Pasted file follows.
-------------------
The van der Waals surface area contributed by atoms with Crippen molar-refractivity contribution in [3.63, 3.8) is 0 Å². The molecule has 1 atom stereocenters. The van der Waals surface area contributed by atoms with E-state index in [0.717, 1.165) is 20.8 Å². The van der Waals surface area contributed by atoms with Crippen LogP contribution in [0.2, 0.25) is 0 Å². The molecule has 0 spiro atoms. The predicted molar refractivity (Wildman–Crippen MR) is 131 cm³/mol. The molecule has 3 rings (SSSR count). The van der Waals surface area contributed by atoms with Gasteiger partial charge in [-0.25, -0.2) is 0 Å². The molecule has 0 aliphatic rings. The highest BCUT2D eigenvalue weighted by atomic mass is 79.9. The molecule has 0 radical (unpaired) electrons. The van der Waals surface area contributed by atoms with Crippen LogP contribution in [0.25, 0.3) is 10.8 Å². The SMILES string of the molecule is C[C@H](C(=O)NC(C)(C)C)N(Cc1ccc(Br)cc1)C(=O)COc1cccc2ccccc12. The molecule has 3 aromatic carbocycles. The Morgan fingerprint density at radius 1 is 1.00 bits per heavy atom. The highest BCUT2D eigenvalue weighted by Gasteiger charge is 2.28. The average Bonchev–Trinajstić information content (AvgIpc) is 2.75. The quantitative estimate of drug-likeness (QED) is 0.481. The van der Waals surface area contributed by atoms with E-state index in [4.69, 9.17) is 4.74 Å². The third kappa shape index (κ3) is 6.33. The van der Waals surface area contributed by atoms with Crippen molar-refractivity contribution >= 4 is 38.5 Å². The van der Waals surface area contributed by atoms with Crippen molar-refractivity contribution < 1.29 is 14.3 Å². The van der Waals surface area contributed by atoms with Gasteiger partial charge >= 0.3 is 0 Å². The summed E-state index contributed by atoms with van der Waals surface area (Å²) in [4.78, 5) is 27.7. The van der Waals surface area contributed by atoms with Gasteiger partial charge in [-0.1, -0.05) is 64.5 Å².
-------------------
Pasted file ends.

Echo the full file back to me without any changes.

The van der Waals surface area contributed by atoms with Crippen molar-refractivity contribution in [3.63, 3.8) is 0 Å². The molecule has 1 atom stereocenters. The van der Waals surface area contributed by atoms with E-state index in [0.717, 1.165) is 20.8 Å². The van der Waals surface area contributed by atoms with Crippen LogP contribution in [0.2, 0.25) is 0 Å². The molecule has 0 spiro atoms. The predicted molar refractivity (Wildman–Crippen MR) is 131 cm³/mol. The molecule has 3 rings (SSSR count). The van der Waals surface area contributed by atoms with Gasteiger partial charge in [-0.25, -0.2) is 0 Å². The molecule has 0 aliphatic rings. The highest BCUT2D eigenvalue weighted by atomic mass is 79.9. The molecule has 0 radical (unpaired) electrons. The van der Waals surface area contributed by atoms with Crippen LogP contribution in [0.25, 0.3) is 10.8 Å². The SMILES string of the molecule is C[C@H](C(=O)NC(C)(C)C)N(Cc1ccc(Br)cc1)C(=O)COc1cccc2ccccc12. The molecule has 3 aromatic carbocycles. The Morgan fingerprint density at radius 1 is 1.00 bits per heavy atom. The highest BCUT2D eigenvalue weighted by Gasteiger charge is 2.28. The average Bonchev–Trinajstić information content (AvgIpc) is 2.75. The quantitative estimate of drug-likeness (QED) is 0.481. The van der Waals surface area contributed by atoms with E-state index in [4.69, 9.17) is 4.74 Å². The third kappa shape index (κ3) is 6.33. The van der Waals surface area contributed by atoms with Crippen molar-refractivity contribution >= 4 is 38.5 Å². The van der Waals surface area contributed by atoms with Crippen molar-refractivity contribution < 1.29 is 14.3 Å². The van der Waals surface area contributed by atoms with Gasteiger partial charge >= 0.3 is 0 Å². The summed E-state index contributed by atoms with van der Waals surface area (Å²) in [4.78, 5) is 27.7. The van der Waals surface area contributed by atoms with Gasteiger partial charge in [-0.1, -0.05) is 64.5 Å².